My book occupies a curious middle-ground which is easy to shoot at from two sides. The very religious like Eagleton may take offence at the brusque, selective and unsystematic consideration of their creeds. Religions are not buffets, they will protest, from which choice elements can be selected at whim. But I disagree. Why should it not be possible to appreciate the depiction of modesty in Giotto’s frescoes and yet bypass the doctrine of the annunciation, or admire the Buddhist emphasis on compassion and yet shun its theories of the after-life? For someone devoid of religious belief, it is no more of a crime to dip into a number of faiths than it is for a lover of literature to single out a handful of favourite writers from across the canon.
Atheists of the militant kind could also feel outraged, in their case by a book that treats religion as though it deserved to be a continuing touchstone for our yearnings. They will point to the furious institutional intolerance of many religions, and to the equally rich, though less illogical and illiberal, stores of consolation and insight available through art and science. They may additionally ask why anyone who professes himself unwilling to accept so many facets of religion – who feels unable to speak up in the name of virgin births, say, or to nod at the claims reverently made in the Jataka tales about the Buddha’s identity as a reincarnated rabbit – should still wish to associate himself with a subject as compromised as faith.
To this the answer is that religions merit our attention for their sheer conceptual ambition; for changing the world in a way that few secular institutions ever have. They have managed to combine theories about ethics and metaphysics with practical involvement in education, fashion, politics, travel, hostelry, initiation ceremonies, publishing, art and architecture – a range of interests which puts to shame the scope of the achievements of even the greatest and most influential secular movements and individuals in history. For those interested in the spread and impact of ideas, it is hard not to be mesmerised by examples of the most successful educational and intellectual movements the planet has ever witnessed.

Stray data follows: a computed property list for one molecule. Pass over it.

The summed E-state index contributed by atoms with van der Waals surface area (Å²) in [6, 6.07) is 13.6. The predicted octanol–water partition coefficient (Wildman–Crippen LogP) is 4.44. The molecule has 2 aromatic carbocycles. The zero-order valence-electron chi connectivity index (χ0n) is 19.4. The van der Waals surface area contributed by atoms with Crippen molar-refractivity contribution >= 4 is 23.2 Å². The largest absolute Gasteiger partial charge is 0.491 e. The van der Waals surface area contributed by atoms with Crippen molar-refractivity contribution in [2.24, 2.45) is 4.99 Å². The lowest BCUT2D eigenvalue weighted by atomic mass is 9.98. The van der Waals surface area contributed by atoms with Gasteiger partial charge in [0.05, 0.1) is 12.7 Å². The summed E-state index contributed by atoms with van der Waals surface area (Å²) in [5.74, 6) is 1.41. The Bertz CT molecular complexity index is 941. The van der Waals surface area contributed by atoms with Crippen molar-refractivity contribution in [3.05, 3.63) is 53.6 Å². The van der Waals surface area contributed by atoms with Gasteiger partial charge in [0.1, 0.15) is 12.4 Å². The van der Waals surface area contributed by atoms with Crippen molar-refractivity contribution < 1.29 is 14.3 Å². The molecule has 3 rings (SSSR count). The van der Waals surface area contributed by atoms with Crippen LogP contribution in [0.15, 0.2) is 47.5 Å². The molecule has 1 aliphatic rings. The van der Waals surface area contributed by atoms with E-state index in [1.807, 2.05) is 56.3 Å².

What is your view of the so-called New Atheist critique advanced by Richard Dawkins, Sam Harris, Christopher Hitchens and others?
Attempting to prove the non-existence of god can be entertaining. Tough-minded critics of religion have found much pleasure in laying bare the idiocy of believers in remorseless detail, finishing only when they felt they had shown up their enemies as thorough-going simpletons or maniacs.
Though this exercise has its satisfactions, the real issue is not whether god exists or not, but where one takes the argument to once one decides that he evidently doesn’t. The premise of my book is that it must be possible to remain a committed atheist and nevertheless to find religions sporadically useful, interesting and consoling – and be curious as to the possibilities of importing certain of their ideas and practices into the secular realm.
One can be left cold by the doctrines of the Christian Trinity and the Buddhist Fivefold Path and yet at the same time be interested in the ways in which religions deliver sermons, promote morality, engender a spirit of community, make use of art and architecture, inspire travels, train minds and encourage gratitude at the beauty of spring. In a world beset by fundamentalists of believing and secular varieties, it must be possible to balance a rejection of religious faith with a selective reverence for religious rituals and concepts.
It is when we stop believing that religions have been handed down from above or else that they are entirely daft that matters become more interesting. We can then recognise that we invented religions to serve two central needs which continue to this day and which secular society has not been able to solve with any particular skill: firstly, the need to live together in communities in harmony, despite our deeply-rooted selfish and violent impulses. And secondly, the need to cope with terrifying degrees of pain which arise from our vulnerability to professional failure, to troubled relationships, to the death of loved ones and to our decay and demise.
The views expressed in this article are the author’s own and do not necessarily reflect Pyramidion’s editorial policy.